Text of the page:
If you use OpenVPN on Linux 2.2 or 2.4 or Solaris, you may be
suffering from a bug which causes connections to hang under heavy load.
The symptoms are very similar to the MTU problems discussed frequently
in the OpenVPN mailing lists. But it turns out that this bug is not caused by
MTU problems. It's a bug in the tun/tap driver. A patch is provided here:
* Solaris
For 64 bit, I used the tun-1.1.tar.gz source and compiled it.
Of course there is a but :)
In the tun-1-1\solaris\Makefile I changed a line so it compiles with 64 bit
CFLAGS = $(DEFS) -m64 -O2 -Wall -D_KERNEL -I.
I just added -m64 and it worked.
The tun driver works fine as said previously, however we noticed there is a
minor problem when creating multiple tunnels on Solaris.
Mr Tycho Fruru changed the code in tun.c file where he locked the tun device
number to -1. This way it is impossible to specify the name of the tun device
but it is still possible to have multiple devices.
The modification will increment automatically meaning starting from tun0 --->
tunX I know you are not responsible for the tun coding but if you think the
modification can be useful for you feel free to use it.
* FreeBSD 4.1.1+:
FreeBSD ships with the TUN/TAP driver, and the device nodes for tap0,
tap1, tap2, tap3, tun0, tun1, tun2 and tun3 are made by default.
However, only the TUN driver is linked into the GENERIC kernel.
To load the TAP driver, enter:
kldload if_tap
See man rc(8) to find out how you can do this at boot time.
The easiest way is to install OpenVPN from the FreeBSD ports system,
the port includes a sample script to automatically load the TAP driver
at boot-up time.
* OpenBSD:
OpenBSD ships with tun0 and tun1 installed by default on pre-3.5 systems,
while 3.5 and later have dynamically created tun* devices so you only need
to create an empty /etc/hostname.tun0 (tun1, tun2 and so on) for each tun
you plan to use to create the device(s) at boot.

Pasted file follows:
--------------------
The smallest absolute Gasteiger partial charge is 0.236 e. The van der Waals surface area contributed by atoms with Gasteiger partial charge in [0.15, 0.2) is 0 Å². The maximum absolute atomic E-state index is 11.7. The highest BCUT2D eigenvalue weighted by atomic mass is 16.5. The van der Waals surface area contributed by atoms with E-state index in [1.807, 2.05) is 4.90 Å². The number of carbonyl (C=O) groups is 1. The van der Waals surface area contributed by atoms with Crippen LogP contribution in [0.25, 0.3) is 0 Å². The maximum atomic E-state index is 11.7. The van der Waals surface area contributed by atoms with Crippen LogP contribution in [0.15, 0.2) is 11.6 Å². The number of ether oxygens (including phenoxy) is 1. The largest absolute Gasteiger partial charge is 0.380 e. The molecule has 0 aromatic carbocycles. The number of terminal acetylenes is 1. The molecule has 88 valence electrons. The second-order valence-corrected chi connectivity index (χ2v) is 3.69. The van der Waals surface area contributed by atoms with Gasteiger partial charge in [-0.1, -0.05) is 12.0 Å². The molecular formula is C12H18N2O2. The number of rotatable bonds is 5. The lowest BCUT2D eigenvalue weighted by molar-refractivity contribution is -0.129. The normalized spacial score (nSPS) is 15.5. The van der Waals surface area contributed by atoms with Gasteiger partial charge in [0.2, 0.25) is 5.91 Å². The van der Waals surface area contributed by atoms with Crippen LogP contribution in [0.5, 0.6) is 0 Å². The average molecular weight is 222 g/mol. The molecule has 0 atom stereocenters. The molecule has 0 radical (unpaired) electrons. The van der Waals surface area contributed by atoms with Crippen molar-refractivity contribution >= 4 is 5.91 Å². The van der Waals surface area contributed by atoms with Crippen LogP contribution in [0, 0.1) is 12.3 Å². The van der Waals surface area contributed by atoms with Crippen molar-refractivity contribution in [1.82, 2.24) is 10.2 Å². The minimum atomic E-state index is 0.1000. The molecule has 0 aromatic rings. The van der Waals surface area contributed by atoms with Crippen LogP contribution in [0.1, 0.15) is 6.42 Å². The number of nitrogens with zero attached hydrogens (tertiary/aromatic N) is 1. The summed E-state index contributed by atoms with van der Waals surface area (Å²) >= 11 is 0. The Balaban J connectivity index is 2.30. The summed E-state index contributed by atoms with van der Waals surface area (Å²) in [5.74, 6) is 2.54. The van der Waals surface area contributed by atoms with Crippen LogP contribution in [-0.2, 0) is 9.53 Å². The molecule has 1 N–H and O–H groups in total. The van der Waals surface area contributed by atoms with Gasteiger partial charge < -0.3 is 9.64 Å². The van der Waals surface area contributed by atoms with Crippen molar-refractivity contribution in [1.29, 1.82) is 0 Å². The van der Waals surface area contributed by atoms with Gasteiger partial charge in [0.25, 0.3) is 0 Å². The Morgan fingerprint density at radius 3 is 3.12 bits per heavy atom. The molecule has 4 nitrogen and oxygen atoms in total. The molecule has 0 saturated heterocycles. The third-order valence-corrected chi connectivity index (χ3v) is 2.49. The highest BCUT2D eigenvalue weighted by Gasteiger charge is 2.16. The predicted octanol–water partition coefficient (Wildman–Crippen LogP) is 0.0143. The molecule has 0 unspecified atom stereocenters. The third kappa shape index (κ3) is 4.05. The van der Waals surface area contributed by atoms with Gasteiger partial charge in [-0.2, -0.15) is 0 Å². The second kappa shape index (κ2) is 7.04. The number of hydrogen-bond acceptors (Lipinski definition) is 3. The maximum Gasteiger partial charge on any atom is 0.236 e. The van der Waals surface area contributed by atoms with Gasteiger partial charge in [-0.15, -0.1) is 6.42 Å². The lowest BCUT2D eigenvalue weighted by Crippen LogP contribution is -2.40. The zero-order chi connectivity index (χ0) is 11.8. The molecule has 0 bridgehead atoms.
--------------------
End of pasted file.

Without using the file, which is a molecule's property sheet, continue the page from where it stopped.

* Mac OS X:
2005.02.13: Angelo Laub has developed a GUI for OS X:
2004.10.26: Mattias Nissler has developed a new TUN/TAP driver for
Christoph Pfisterer's old TUN driver can be obtained at -- note that it
is no longer being maintained.
* Solaris9 Sparc/64
The kernel module for solaris
can be generated by adding the -m64 switch to a modern
gcc compiler (I'm using 3.2) The resulting kernel driver
needs to be manually copied to /kernel/drv/sparcv9/ and then a
reconfiguration reboot. (boot -r).
* Windows XP/2003/Vista
See domake-win for building instructions.
See INSTALL-win32.txt for usage info.
See the man page for more information, usage examples, and
information on firewall configuration.
* I have noticed cases where TCP sessions tunneled over the Linux
TAP driver (kernel 2.4.21 and 2.4.22) stall when lower --mssfix
values are used. The TCP sessions appear to unstall and resume
normally when the remote VPN endpoint is pinged.
* If run through a firewall using OpenBSDs packet filter PF and the
filter rules include a "scrub" directive, you may get problems talking
to Linux hosts over the tunnel, since the scrubbing will kill packets
sent from Linux hosts if they are fragmented. This is usually seen as
tunnels where small packets and pings get through but large packets
and "regular traffic" don't. To circumvent this, add "no-df" to
the scrub directive so that the packet filter will let fragments with
the "dont fragment"-flag set through anyway.
* Mixing OFB or CFB cipher modes with static key mode is not recommended,
and is flagged as an error on OpenVPN versions 1.2.1 and greater.
If you use the --cipher option to explicitly select an OFB or CFB
cipher AND you are using static key mode, it is possible that there
could be an IV collision if the OpenVPN daemons on both sides
of the connection are started at exactly the same time, since
OpenVPN uses a timestamp combined with a sequence number as the cipher
IV for OFB and CFB modes. This is not an issue if you are
using CBC cipher mode (the default), or if you are using OFB or CFB
cipher mode with SSL/TLS authentication.
Subject: [Openvpn-users] Re: Windows XP 64 bit
From: Hypherion
Date: Thu, 14 Apr 2005 07:01:17 +0000 (UTC)
Well I managed to build a Windows XP 64 bit driver myself and it's working
great, I can connect to my server again :)
I had to use the WinDDK for Windows 2003 Service Pack 1 and just built the
driver in the Windows 2003 AMD64 environment. I had to comment out the
MAPINFO:FIXUPS directive in the SOURCES file.
Then I copied and renamed (devcon.exe/tapinstall.exe) from
I had to edit the file OemWin2k.inf and change the Manufactured + Product
Section to:
%Provider% = tap0901, NTamd64
%DeviceDescription% = tap0901.ndi, tap0901